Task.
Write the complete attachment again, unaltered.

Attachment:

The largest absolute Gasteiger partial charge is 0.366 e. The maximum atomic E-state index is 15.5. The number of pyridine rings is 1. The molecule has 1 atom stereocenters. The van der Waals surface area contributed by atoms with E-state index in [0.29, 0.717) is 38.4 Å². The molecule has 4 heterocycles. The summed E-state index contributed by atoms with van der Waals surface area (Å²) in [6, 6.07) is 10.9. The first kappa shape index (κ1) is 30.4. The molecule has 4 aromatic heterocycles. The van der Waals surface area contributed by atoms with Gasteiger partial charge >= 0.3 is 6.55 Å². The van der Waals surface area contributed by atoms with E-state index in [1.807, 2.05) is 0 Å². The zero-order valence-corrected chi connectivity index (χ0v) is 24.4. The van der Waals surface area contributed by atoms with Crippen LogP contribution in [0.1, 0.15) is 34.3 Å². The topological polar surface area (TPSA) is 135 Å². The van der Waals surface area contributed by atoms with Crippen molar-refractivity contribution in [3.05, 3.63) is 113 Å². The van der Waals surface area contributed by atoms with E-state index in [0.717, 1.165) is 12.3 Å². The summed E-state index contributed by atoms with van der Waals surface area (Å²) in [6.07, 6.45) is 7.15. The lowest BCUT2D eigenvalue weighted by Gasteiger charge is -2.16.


The largest absolute Gasteiger partial charge is 0.366 e. The maximum atomic E-state index is 15.5. The number of pyridine rings is 1. The molecule has 1 atom stereocenters. The van der Waals surface area contributed by atoms with E-state index in [0.29, 0.717) is 38.4 Å². The molecule has 4 heterocycles. The summed E-state index contributed by atoms with van der Waals surface area (Å²) in [6, 6.07) is 10.9. The first kappa shape index (κ1) is 30.4. The molecule has 4 aromatic heterocycles. The van der Waals surface area contributed by atoms with Gasteiger partial charge >= 0.3 is 6.55 Å². The van der Waals surface area contributed by atoms with E-state index in [1.807, 2.05) is 0 Å². The zero-order valence-corrected chi connectivity index (χ0v) is 24.4. The van der Waals surface area contributed by atoms with Crippen LogP contribution in [0.1, 0.15) is 34.3 Å². The topological polar surface area (TPSA) is 135 Å². The van der Waals surface area contributed by atoms with Crippen molar-refractivity contribution in [3.05, 3.63) is 113 Å². The van der Waals surface area contributed by atoms with E-state index in [0.717, 1.165) is 12.3 Å². The summed E-state index contributed by atoms with van der Waals surface area (Å²) in [6.07, 6.45) is 7.15. The lowest BCUT2D eigenvalue weighted by Gasteiger charge is -2.16.